Spoilers and I have a sordid history. Early in my book blogging career I found 3 bloggers discussing one of my reviews on twitter. According to the ringleader I had x amount of semi-major spoilers and x number of minor spoilers. Her message to me: I was to be avoided in the book community.
Since then I’ve worried over spoilers. I obviously had a very different view about what constitutes a spoiler. That review she criticized? Yeah when I re-read it to check, I didn’t find a single spoiler. To this day I don’t believe there was one. But what it taught me is there isn’t a finite definition of spoilers in the book community. It ranges according to what each individual book blogger believes.
Is that really a spoiler?!
I do believe if a reader chooses to read a review about a book then it stands to reason there are some topics that will be talked about. For example, love interests. I try really hard not to touch on anything to do with the romance in my reviews that I would consider shocking or unexpected. But I do talk about the love interest. That isn’t a spoiler!
But my discussion today isn’t to debate what a spoiler is or isn’t. Many wonderful book bloggers have written posts about spoilers, some in the last 6 months alone that touch on spoilers in profound ways. (If you want to link your spoiler discussion with your comment that would be excellent!)
I want to talk about book spoiler responsibility.
Back in October while I was in the midst of learning some terrible news about a loved one’s health and going in and out of the hospital with this person… I received a very nicely worded message on twitter from a lovely book blogger accusing me of spoiling them on Goodreads.
The message started out so apologetic that I was very shocked and surprised that I made this blunder and spoiled this book for this lovely person. As they started to explain I became quite confused. Apparently there is a small link on each book page in Goodreads that will show you all the status updates from recent readers of that particular book.
And if you choose to click on that link, horrible offenders, like me, may have included a spoiler in their status update. Irregardless of whether what I posted was really a spoiler or not…
Why the hell are you checking status updates about a book you haven’t read yet… but plan to soon?!
You’re so worried about being spoiled but you check out this obscure link where you know you’re getting updates from all of Goodreads and not just from your specially curated list of friends. What did you expect?!
Nevertheless I was truly sorry this book blogger felt spoiled. While I disagree that what I wrote were spoilers I know that what constitutes a spoiler is different for everyone. It didn’t change this person felt spoiled.
#1 – Are you reading about a book where there could be spoilers?
If the answer is yes, then you’re responsible for your spoiling! Places like reviews, Goodreads book pages, and book articles could have unintended or intended spoilers. (I don’t know who would include deliberate spoilers without a tag but you never know.)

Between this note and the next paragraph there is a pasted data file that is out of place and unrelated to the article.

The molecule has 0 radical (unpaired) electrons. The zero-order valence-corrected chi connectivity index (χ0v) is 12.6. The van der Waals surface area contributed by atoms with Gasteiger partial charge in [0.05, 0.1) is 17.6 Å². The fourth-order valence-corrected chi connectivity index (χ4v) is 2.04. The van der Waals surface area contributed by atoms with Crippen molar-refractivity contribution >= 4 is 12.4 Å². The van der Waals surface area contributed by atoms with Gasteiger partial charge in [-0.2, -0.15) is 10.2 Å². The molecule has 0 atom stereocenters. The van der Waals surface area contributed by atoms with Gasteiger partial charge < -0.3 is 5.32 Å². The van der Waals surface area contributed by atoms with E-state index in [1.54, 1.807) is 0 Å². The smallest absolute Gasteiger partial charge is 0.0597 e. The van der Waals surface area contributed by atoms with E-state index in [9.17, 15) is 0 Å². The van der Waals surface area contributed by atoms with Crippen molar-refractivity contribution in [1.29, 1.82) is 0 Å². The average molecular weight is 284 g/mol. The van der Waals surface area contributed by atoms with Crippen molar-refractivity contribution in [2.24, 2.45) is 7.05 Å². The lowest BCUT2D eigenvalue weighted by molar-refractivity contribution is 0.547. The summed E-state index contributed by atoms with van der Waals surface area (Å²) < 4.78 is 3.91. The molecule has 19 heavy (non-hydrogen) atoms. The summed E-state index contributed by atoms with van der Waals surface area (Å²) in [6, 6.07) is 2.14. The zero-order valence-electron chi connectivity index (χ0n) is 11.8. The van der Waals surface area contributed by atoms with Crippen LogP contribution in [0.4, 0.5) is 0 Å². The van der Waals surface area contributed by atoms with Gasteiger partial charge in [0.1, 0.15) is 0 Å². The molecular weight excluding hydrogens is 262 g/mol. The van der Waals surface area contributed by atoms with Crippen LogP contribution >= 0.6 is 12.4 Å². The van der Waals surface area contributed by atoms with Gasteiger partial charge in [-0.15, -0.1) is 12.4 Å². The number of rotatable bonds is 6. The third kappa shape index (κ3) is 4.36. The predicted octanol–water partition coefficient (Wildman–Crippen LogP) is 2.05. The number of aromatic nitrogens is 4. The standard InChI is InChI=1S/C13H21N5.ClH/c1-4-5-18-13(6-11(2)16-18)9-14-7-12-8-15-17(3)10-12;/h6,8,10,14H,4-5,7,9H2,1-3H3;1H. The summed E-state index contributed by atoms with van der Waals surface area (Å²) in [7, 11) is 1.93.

Other places you choose to go that may have book spoilers is twitter and Instagram. I personally don’t have experience with this one…? But random messages from twitter aside, you curate who you follow. You can also choose to avoid twitter around the time of a major book release. On Instagram don’t click into pictures of books you’re anticipating.
The risk isn’t worth it. But remember you chose. No one is forcing you to look.
#2 – Don’t fret if you are spoiled; spoilers are about context.
Fred Weasley killed Professor Plum in the conservatory with a poisoned chocolate frog.
Yup, I’m mega pissed off! That is a major twist I never saw coming. I won’t be able to forget that little fact. It’ll haunt me the entire time I read the book. That is a spoiler. It has specific information with all the context you need to understand how it fits into the story.
I was shocked at who the murderer was, his method was too ingenious!
This isn’t a spoiler because it lacks enough facts to determine anything concrete. It’s totally the opinion of the reviewer. There is no context. And because there is no frame of reference it’s easily forgotten too. Read a couple other reviews and all you’ll end up remembering is that one reviewer seemed to enjoy the murder mystery. It may register with you strong enough for you to be intrigued as to whether you’ll be shocked too. But that is quite the gifted reviewer.
#3 – Try not to spoil others. But also remember it’s your review. It’s your status update.
Being consistent is the best service to others. If you don’t consider talking about the love interest as a spoiler then go for it. Those reading your reviews will pick up on what you write about. Own your opinion. You can’t please everyone without totally white washing your reviews. No one wants to read reviews that say nothing!